Innovation and Education


A little over a decade ago, I moved to Government College for my F.Sc. after completing my S.C. from Aitchison College. It was a major cultural shock for me not just in terms of the environment and the gentry I was studying with, but, also, in terms of the way one is supposed to think. I didn’t realize it until one of my teachers ejected me of the class for arguing with him that a certain equation was solved incorrectly in our prescribed textbook, published by the very reliable Punjab Textbook Board, which is responsible for providing educational literature for most of Pakistani schools and colleges in and outside the country, and authored by a leading academic with a doctorate. The next day, my teacher caught up with me in the college cafeteria and asked me to come back to the class. I was right. He was surprised he hadn’t himself picked up the mistake despite teaching from the textbook from a number of years.

The problem I wanted to highlight in the above anecdote doesn’t lie with the way students are disciplined by teachers, but with the prevailing mindset in most Government and private schools and colleges in Pakistan. Nobody challenges what is written! Nobody challenges a common practice or an accepted notion! Those who do are harried and cast out, not for being indecorous, but for disrupting the status quo. This “disease” is evident in the modus operandi of all national and private institutions, where outdated written rules of business and the “rule of precedence” take precedence over what is right. Priority is given to “doing things right” rather than “doing the right thing”, simply because it is convenient to go with the flow.

The sole onus of this “disease” lies with our formal and informal educational systems. A child is allowed to ask as many questions as he wants. But, as soon as that child enters school, everything changes. That child, who was once filled with curiosity and wonderment, is forced to quell his desire to learn about everything under the sun. He or she is forced to learn what he or she is told is right and not learning what is right. Or, rather, that it is your right to challenge the established norms, practices and, especially, knowledge. This inability to “challenge the established” things has led our schools and colleges to churn out a huge number of individuals that have no individual thought of their own, resulting in a flood of a degree-wielding workforce with no actual capacity to perform in the job they are qualified for. Such people are unable to think their way out of a problem, the first time, and can only do so by basing their judgement based on “precedence” or rules. Conformity is important, not ability.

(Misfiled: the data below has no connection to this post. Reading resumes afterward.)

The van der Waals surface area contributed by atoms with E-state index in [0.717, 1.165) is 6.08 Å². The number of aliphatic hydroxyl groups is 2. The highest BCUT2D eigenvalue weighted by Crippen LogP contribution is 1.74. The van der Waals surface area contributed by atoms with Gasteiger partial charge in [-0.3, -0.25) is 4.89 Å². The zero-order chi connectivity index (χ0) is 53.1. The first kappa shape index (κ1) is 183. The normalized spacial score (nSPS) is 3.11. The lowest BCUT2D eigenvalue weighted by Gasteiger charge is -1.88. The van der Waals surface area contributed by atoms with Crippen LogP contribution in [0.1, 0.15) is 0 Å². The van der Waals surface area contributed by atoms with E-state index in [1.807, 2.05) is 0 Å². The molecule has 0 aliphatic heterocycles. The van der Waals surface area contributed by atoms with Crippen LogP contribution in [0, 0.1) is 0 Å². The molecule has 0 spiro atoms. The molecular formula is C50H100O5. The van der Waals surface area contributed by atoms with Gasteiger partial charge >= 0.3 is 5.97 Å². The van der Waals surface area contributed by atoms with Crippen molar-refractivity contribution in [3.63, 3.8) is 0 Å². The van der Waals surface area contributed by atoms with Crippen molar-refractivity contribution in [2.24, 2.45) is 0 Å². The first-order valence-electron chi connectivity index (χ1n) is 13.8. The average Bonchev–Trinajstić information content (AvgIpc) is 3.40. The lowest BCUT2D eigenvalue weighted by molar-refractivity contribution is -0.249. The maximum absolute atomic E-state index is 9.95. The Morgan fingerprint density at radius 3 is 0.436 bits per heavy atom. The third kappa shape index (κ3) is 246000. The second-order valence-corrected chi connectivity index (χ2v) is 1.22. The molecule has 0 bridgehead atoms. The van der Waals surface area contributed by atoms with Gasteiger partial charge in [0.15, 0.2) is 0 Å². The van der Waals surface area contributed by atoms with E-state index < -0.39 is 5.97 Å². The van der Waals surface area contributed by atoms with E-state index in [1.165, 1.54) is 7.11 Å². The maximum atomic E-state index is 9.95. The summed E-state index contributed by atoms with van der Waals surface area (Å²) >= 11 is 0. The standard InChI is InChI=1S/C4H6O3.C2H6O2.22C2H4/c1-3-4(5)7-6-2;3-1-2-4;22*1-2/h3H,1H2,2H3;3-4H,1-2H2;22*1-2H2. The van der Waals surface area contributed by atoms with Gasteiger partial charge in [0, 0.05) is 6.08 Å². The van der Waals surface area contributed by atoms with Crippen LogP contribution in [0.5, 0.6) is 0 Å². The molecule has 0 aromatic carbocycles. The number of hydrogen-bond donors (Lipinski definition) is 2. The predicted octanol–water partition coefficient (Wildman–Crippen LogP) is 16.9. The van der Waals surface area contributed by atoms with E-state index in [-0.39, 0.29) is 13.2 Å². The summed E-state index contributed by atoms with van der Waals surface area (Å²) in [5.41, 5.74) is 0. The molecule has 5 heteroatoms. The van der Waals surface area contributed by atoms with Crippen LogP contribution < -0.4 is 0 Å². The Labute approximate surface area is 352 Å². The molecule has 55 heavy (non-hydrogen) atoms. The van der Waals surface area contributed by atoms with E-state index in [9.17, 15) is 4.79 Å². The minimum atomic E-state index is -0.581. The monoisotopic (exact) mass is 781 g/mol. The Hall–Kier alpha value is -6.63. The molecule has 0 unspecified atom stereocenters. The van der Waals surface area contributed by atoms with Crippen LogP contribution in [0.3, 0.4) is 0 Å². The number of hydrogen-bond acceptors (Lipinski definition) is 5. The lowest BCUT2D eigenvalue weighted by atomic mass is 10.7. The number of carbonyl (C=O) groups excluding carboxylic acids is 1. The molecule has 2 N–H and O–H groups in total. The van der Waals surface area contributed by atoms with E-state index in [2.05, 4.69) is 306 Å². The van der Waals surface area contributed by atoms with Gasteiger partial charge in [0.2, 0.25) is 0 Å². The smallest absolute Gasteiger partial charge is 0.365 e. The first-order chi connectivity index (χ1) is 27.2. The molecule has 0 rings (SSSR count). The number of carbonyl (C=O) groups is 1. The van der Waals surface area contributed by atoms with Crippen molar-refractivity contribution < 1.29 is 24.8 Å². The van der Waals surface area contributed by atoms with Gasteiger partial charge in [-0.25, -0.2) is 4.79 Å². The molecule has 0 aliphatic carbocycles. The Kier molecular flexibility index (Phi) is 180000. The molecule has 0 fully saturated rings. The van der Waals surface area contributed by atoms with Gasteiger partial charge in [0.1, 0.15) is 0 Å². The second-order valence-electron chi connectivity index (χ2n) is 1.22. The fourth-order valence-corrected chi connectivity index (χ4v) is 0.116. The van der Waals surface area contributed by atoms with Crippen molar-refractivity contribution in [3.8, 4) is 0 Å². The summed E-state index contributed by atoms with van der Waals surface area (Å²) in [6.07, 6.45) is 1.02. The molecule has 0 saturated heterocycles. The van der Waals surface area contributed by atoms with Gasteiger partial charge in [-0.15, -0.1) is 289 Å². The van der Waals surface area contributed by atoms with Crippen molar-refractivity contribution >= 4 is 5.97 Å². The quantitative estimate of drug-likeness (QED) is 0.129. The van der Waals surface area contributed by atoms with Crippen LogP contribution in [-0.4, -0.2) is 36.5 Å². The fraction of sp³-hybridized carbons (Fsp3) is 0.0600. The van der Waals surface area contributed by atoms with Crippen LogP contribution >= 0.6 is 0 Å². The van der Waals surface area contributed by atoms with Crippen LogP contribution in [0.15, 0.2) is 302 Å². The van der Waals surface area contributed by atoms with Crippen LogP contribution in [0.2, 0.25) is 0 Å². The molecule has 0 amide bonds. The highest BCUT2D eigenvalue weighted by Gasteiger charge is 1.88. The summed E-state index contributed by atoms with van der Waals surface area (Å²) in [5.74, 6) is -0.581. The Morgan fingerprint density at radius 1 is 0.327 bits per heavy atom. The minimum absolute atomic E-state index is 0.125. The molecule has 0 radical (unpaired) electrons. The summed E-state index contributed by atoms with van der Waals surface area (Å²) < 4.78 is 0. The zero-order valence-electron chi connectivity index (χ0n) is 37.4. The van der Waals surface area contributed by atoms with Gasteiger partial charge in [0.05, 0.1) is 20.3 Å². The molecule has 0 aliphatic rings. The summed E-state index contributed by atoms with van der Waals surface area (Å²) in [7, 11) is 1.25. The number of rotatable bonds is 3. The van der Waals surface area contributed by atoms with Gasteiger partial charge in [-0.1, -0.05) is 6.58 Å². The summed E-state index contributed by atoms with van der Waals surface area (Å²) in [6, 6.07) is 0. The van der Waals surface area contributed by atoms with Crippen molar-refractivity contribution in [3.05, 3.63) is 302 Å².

Across the globe, universities and colleges are leading the way in improving lives of millions through research and innovation. But, is that the case with our universities? Every once is a while, a Ph.D. holder is stripped of his or her doctorate because it was plagiarized. Yet, education is big business here, registering a phenomenal growth rate over the past decade and a half, not only in terms of the number of schools, colleges and universities springing up out of nothing, but, also, as a medium of rapid revenue generation. And, yet, there are fewer and fewer solutions to our problems in sight. This ability of educational institutions to curb innovation in our youth is, I feel, the major reason why we, as a nation, have failed to move out of the “Third World” classification despite being the touted as the emerging economic powerhouse in the 1960’s.


One thought on “Innovation and Education

  1. Excellently-written!
    This is one of the many issues in Pakistan, that are less mused over but hold great gravity in regard to their role in shaping the future of this nation.

    The initiative of ‘Education Emergency’ in Pakistan is laudable, yet I feel with the provision of education to all in this country – the syllabuses and courses of study in all institutions, need to be thoroughly checked and revised.

    The ramifications of this modus operandi can be seen today.
    Even the educated aren’t educated, in a sense.
    Critical thinking, I believe, is a dire need in Pakistan.

    Lastly, this tradition of not attempting to ‘challenge the established’ has become a national mindset.
    Believing in dogmas and theories encouraging ‘denialism’ of realities and flaws are widely spread.
    And to question them, is considered enough to enforce the tag of a renegade on one.

    The change against this, must be brought on a country-wide level.

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